The bar opened at 1:00 o’clock each afternoon and so my father and I would arrive in late morning. He parked the pickup truck out in front and I slid across the seat and he set me down. I heard the sounds of the lumber mill coming down from the hill across the stream and I felt the summer heat radiate up from the asphalt. The air always felt warmer here than at home. We moved into the shade beneath the porch and Dad unlocked the hotel’s wide wooden front door and then I followed him past the lobby and the staircase to the barroom. The heavy door shut behind us with its rhythmic whoosh and satisfying clank, and then the only sounds were the hum of beer coolers and our footsteps along the plywood floor. We walked amid a strange daytime darkness through a maze of tables and chairs and bar stools, and the air felt cool and smelled of cigarette smoke and stale beer.
Dad went behind the bar to the circuit breaker box. He snapped the switches one by one and The Long Branch revealed itself section by section. On came the florescent light over the air hockey table, then the light over the pool table, the foosball table, the other pool table, then the wall lights on each side of the fireplace, the entryway lights and finally, the bar lights themselves. He flipped one more switch to turn on the jukebox and it flickered to life in silence. Sometimes the jukebox would turn on in mid-song at extremely loud volume, filling the room with the twang of whatever 1970s country record had been playing at closing time the previous night. Whenever this happened, Dad would walk over and reach behind the jukebox to lower its volume. He liked music, only not so loud so early.
My father swept the floor with the push broom while I retrieved my Big Wheel from the dance floor and went for a cruise. I rode giant loops around the building’s first-floor, pedaling down the middle of the two-sided bar and continuing on down the hall. I took a sharp right after the liquor closet and drove through the hotel lobby, past the the ladies’ room and the men’s room and the staircase and back into the bar through the main entrance. Dad moved tables and chairs as he swept, providing me with a brand new obstacle course each time I came barreling through the door. I zigged and zagged as fast as I could peddle, and as long as I didn’t drive through any dirt piles, my father never seemed to mind.
When he’d finished sweeping, Dad took the change drawer out of the safe and placed it in the cash register. I climbed onto a stool and watched him count the money.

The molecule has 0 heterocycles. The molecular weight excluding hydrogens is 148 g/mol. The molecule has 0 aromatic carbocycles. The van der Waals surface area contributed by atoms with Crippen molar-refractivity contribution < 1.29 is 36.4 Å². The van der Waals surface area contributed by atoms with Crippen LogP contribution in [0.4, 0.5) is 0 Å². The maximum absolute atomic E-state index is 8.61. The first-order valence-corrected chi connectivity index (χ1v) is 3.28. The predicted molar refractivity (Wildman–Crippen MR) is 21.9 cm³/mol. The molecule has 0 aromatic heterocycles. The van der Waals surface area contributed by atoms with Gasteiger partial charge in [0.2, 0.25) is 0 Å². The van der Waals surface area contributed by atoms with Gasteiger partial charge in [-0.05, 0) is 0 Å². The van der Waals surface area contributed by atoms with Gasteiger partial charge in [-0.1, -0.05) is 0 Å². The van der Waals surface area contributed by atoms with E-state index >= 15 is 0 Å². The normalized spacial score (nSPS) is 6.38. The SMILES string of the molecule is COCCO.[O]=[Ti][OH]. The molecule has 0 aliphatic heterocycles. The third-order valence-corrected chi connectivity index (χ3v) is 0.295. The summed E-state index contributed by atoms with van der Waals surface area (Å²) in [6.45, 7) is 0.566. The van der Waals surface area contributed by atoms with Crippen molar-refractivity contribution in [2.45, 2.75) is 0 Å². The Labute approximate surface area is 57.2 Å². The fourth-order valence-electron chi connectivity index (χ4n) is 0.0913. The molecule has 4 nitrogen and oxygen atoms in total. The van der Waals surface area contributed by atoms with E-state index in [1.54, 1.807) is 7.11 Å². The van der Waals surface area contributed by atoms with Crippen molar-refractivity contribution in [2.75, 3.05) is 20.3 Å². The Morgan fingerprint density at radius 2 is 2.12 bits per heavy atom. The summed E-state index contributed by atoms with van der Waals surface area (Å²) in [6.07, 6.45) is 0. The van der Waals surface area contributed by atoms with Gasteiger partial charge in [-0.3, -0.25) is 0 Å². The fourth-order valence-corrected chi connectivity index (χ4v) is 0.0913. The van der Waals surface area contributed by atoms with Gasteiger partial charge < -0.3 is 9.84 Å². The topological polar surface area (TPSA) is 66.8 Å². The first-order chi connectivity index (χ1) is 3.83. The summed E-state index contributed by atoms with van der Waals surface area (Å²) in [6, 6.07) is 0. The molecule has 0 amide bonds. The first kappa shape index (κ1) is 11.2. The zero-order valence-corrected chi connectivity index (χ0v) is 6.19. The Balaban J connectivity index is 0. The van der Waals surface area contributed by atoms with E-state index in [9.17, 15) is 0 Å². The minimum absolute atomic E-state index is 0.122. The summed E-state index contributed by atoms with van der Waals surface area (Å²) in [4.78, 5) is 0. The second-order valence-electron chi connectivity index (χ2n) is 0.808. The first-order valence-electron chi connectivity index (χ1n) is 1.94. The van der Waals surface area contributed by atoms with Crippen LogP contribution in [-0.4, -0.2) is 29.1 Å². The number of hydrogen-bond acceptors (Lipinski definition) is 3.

“…eight, nine, ten, yes, dear?”
“Can I have a Shirley Temple?”
“…thirteen, fourteen, fifteen–what do you say?”
“…seventeen–sure, give me just a minute, Trav, and I’ll make you one. Eighteen, nineteen…”
When he’d finished counting, Dad filled the ice bin and made my Shirley Temple, spooning cherries into it from a gallon jar. He tossed a cardboard coaster in front of me and set down my drink. “That’ll be fifty cents.”
“Daddy, you know I don’t have any money.”
“Well, that’s alright. Your credit is good,” he said with a wink.
I drank my Shirley Temple and stabbed the cherries at the bottom of my glass while Dad restocked the bar. He filled the reach-in cooler with fresh bottles of Budweiser and Busch and lifted each liquor bottle from the rack and held it up to the light to check its level. If one appeared low, he jotted it on a piece of paper. Next, he placed red hot dogs and fresh hot dog buns in the steamer and filled the chip rack and wiped down the bar with a wet towel. Hot, soapy water helped erase the rings of beer. Finally, he fetched the string mop and metal wash bucket from the closet and filled it with hot water and Lestoil, and as he waved the mop back-and-forth across the gray painted floor, the strong chemical pine smell filled the room and signaled a brand new day.
The floor was still damp when Dad walked across it to the picture window and pulled the string on the neon OPEN sign. He went back behind the bar and called me over to the cash register. He pushed the NO SALE button and the drawer sprang open with a loud “ca-ching.” My father took two quarters and dropped them into my hand. “Rack ’em up!” he said. Time to play pool.